The use of GWACs has created more commoditization of competitors i.e., you're competing with many firms with comparable capabilities.

The evaluation factors for a typical government contract full and open competition usually consist of three factors:

  • Management Approach
  • Functional/technical
  • And Cost

Many RFPs are done in two stages: (1) the government selects a list of potential vendors using their past performance and creates a down-select list, then (2) they conduct a competition between the selected vendors that usually involves submitting a management/tech and cost proposal. If vendors don't provide adequate past performance, they won't make the down-select list. Here's the catch! Often the management/tech proposal doesn't require enough detail for vendor organization to describe all the great things their organization can deliver. This makes it very difficult for the selection to be made solely on management and technical factors.

In most full and open competitions, the cost has become the dominant factor in award decisions, considering:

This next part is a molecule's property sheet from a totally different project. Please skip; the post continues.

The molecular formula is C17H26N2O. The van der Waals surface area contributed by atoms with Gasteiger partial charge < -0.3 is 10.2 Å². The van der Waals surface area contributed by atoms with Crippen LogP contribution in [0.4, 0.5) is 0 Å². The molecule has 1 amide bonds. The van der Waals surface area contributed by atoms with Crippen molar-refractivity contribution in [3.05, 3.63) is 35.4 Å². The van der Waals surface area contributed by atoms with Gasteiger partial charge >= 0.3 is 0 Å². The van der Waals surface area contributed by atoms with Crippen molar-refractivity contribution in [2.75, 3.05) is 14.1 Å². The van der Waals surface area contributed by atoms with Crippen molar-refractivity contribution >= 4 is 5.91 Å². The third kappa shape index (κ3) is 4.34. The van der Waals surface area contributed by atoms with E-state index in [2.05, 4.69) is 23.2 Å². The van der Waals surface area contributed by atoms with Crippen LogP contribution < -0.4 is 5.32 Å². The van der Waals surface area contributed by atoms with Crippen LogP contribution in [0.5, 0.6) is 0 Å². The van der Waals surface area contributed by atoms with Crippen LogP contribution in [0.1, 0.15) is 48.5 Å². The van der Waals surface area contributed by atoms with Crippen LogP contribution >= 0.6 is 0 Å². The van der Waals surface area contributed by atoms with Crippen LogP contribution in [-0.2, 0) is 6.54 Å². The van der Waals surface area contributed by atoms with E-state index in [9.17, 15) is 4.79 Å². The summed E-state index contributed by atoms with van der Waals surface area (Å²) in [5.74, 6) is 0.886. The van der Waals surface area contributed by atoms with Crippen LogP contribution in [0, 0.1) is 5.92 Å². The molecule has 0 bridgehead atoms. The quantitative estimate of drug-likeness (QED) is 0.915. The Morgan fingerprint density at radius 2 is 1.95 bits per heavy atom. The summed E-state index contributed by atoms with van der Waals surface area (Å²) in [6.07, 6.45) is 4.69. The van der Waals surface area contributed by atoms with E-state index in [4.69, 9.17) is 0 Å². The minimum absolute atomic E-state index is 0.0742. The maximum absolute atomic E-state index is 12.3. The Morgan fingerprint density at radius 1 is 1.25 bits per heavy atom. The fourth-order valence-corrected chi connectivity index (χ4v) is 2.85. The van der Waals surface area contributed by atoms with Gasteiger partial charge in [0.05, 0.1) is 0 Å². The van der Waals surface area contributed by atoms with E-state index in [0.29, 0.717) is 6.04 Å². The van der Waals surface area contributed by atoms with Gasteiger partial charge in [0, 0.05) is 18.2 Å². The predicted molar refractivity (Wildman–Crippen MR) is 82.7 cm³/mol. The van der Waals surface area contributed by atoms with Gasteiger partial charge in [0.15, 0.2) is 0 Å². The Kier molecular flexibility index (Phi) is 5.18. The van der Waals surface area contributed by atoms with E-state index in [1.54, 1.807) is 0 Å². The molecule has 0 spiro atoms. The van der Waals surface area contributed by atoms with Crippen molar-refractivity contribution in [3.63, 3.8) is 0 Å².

• Most set-asides are competed using an LPTA selection process
  • All fixed-price awards are based on the lowest cost
  • 40% of awarded contracts are cost-reimbursable and the award is based on the lowest reasonable cost

Here's an additional catch! Direct costs, such as the salaries paid or the materials bidders need to buy, are determined by the market, whereas indirect costs are controlled by each bidder's organization. Therefore, an important question you need to be constantly asking yourself is, what's the plan for focusing on your organization's indirect rates? Competitive indirect rates are the KEY factor in your pricing strategy!

Indirect Rate Management

Here is a short list of things you need to focus on that will help you better manage your indirect rates. You'll need to fine-tune your processes and systems to help you implement a plan for each of these factors.

  • Establish indirect rate targets ... what are competitive Indirects for your market
  • Analyze budgeted indirect cost to ensure it can be absorbed by your direct labor base
  • Accounting system selection matters. You must understand:
  • Why spreadsheets are not the answer
  • Why QuickBooks is hurting your ability to compete
  • Why you need a system built for GovCon accounting & reporting
  • Follow the guidelines in SF-1408 to set up an appropriate accounting system
  • Establish COA that separates direct, indirect and unallowable expenses
  • Establish annual budgets and develop target indirect rates
  • Establish a project accounting system and regularly monitor job costs
  • Implement tools for tracking time & expense
  • Monitor your indirect expenses and indirect rates closely
  • What fringe benefits can the organization afford to offer
  • Understand the consequence of losing contracts on your indirect rates